She told Glamour UK, “I’ve always just kind of wanted to do the same thing that I feel like pop stars did for me when I was a kid.”


In seventh grade, Winona Ryder “was wearing an old Salvation Army–shop boys suit” when a group of girls in the bathroom called her a gay slur, slammed her head into a locker, and kicked her when she fell. Years later, she ran into one of the bullies in a coffee shop. When the girl asked for her autograph, Winona refused and confronted her about the bullying instead.

Winona in a three-piece pantsuit

She told Harper’s Bazaar (via New York magazine), “She said, ‘Winona, Winona, can I have your autograph?’ and I said, ‘Do you remember me? I went to Kenilworth. Remember how, in seventh grade, you beat up that kid?’ and she said, ‘Kind of,’ and I said, ‘That was me. Go fuck yourself!'”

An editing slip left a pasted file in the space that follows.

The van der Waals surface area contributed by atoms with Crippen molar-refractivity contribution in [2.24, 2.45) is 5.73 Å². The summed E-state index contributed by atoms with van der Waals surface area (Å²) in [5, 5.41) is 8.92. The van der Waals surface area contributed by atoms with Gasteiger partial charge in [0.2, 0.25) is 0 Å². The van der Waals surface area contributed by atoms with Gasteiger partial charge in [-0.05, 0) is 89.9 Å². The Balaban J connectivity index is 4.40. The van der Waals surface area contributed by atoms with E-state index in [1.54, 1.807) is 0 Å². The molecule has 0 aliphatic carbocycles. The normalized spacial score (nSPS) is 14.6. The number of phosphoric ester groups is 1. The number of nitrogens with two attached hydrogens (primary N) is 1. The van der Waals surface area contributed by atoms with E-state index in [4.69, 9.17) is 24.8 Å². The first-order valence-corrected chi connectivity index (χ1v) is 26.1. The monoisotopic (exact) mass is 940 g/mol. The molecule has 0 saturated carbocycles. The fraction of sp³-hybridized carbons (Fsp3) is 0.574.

As a high schooler in Newton, Massachusetts, Priyanka Chopra Jonas was targeted by racist bullies. So she “broke up with America” and moved back to India, where she went on to become Miss World 2000, then a Bollywood star. She, of course, returned to the US as an adult and became a Hollywood star, too.

Priyanka in a yellow satiny gown with matching jacket

She told People magazine, “I was so blessed that when I went back to India, I was surrounded by so much love and admiration for who I was. Going back to India healed me after that experience in high school.”